Passion is Overrated

Rick Latona wrote last month that you shouldn’t get into a business just because you own a good domain. He’s speaking mainly to domainers, but the essential point is the same one that you hear regularly across the Internet: don’t start a site unless you’re passionate about the topic. Until recently I argued that point as ardently as anyone, because life is just too short to spend it doing something that you don’t enjoy.

However, within the last month or so I’ve realized that I have made all my money doing something that I didn’t have any passion at all for and never had. That was a weird realization.

I mean, not only had I been preaching constantly that you needed to do something you were passionate about, but I was also fully enjoying my life. The two in combination obviously meant that I was passionate about my topics, right?

Right?

Turns out, that wasn’t the case at all. I mean I didn’t dislike the sites I was building, but they also didn’t cause me to jump out of bed in the morning ready to get to work. They were largely utilitarian and, as a result, fairly boring.

What I was passionate about, though, was the lifestyle that those sites gave me. I worked only for myself. I set my own schedule. I could go anywhere and do anything that I wanted to. I was no longer beholden to anyone else. That’s something terribly easy to be passionate about.

Would things have been even better if I could have had all that and been doing something I was passionate about? Without a doubt! (Plus, the sites themselves would have almost certainly been more successful to boot.) In a perfect world, we’d all get to work on things that we enjoyed so much we’d do them for free.

We don’t live in a perfect world, though, and sometimes we don’t get to pick our opportunities — we have to make the best of what we’ve got.

So don’t forgo a promising opportunity solely on the grounds that you’re not passionate about it. One of the greatest results of success is the tremendous array of new opportunities that comes along with it. If you can grind it out for as little as a year, new opportunities will begin to emerge. Many of those will be much more appealing to you, plus you’ll have the luxury of being able to pick and choose.

I think you’ll find very, very few people who became successful choosing only projects that they were passionate about. People who don’t have the discipline to grind it out or who won’t take advantage of opportunities simply because they don’t seem “interesting” are often those who complain all their life because they didn’t get the same “breaks” as other people got.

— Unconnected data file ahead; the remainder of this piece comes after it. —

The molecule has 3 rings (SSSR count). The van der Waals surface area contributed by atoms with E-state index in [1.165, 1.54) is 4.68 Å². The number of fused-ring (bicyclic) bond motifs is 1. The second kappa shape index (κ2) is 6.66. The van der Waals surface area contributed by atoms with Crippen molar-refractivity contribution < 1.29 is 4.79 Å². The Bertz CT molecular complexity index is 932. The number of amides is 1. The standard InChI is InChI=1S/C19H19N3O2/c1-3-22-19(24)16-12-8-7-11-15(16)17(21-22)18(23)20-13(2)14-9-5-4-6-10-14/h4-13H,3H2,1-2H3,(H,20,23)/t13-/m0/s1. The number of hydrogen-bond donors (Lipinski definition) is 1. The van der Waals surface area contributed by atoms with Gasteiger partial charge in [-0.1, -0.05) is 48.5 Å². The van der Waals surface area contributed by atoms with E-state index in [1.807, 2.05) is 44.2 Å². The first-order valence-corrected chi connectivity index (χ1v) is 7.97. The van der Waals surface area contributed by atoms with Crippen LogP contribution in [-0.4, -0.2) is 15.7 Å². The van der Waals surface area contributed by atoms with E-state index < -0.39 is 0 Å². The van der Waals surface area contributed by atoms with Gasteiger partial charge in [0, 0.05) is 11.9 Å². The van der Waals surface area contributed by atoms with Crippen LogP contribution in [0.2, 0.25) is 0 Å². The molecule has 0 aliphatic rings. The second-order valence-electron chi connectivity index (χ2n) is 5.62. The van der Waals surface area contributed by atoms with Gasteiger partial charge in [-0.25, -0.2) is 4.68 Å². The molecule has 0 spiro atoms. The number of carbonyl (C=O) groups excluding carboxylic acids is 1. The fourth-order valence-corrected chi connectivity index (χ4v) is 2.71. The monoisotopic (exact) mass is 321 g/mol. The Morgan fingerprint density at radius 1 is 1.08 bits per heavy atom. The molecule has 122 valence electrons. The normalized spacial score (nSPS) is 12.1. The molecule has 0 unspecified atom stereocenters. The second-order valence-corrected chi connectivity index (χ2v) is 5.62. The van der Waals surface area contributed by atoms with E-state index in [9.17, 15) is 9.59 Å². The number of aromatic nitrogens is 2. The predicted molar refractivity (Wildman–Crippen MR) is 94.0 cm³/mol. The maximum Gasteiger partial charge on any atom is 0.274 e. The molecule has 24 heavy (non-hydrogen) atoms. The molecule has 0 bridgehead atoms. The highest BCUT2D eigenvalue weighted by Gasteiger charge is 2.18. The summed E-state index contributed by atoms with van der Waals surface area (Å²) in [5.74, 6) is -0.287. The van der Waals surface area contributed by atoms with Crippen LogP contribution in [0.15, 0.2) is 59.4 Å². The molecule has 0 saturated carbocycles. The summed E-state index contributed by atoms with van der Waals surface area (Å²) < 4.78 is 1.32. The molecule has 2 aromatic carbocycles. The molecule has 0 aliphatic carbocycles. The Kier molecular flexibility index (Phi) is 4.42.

Yes, passion unquestionably makes things better and easier, but you can be passionate about the result of what you’re working on even if you aren’t passionate about the topic itself. You’re much better served getting to work today on something than waiting years for the “right opportunity” to come along.


Comments


  • Swanny

    May 20, 2008
    at 6:51 am

    Shane, this quote “You’re much better served getting to work today on something than waiting years for the “right opportunity” to come along.” really reiterates something I have figured out over the past 5 years in the business – jumping on those ‘uninteresting’ opportunities will lead you down a path.. a path of learning that you wouldn’t have been able to explore or learn by just ‘waiting on the perfect opportunity’.

    You will learn and grow in the ‘imperfect opportunities’ probably more than you can in the ‘perfect’ one. Those experiences will lead to success in the future and getting work done today is the only way to get there…

    -Swanny


     

  • Ilia

    June 3, 2008
    at 10:48 am

    Too right Swanny! You can spend the rest of your life waiting.


     

  • poems girl

    July 9, 2008
    at 9:21 am

    You both are completely right. Waiting is not the key to success and ‘imperfect opportunities’are one of the main reasons for human’s growth and development


     

  • Just Get Started » Ask Shane.org

    August 30, 2008
    at 4:00 pm

    [...] Quit waiting on the perfect opportunity and just get started. Tags: QuadsZilla, Rand Fishkin, Sahar Sarid, SEOmoz, Seth Godin Related PostsLesson 2: Expose YourselfGreat Things I’ve Read — April 13You’ll Never Get Rich BloggingThe Easiest Way to Set an Advertising Rate for Your Site90 Days to a Successful Blog — Guaranteed [...]


     
  • [...] just a few days short of a year ago.  I’ve already kind of answered the question for me in Passion is Overrated, but I wanted to go ahead and publish this in its original form if for no other reason than to be [...]


     

  • dVMG

    April 26, 2009
    at 3:31 pm

    Quite an eloquent post and it’s nice to see what I’ve felt for a long time finally being put into words; having the luxury to work on what you are passionate about is afforded by your past successes as opposed to getting that chance right out of the gate. The freedom to work for yourself and control your destiny is what deserves the passion! Keep up the great posts on this blog…its become one of my favorites since I discovered it a few weeks back.


     
  • [...] biking along with a lot of tennis. That being said, we all aspire to be better in whatever our passion might be – SEO, working out, seeing rich people, or whatever it might be for [...]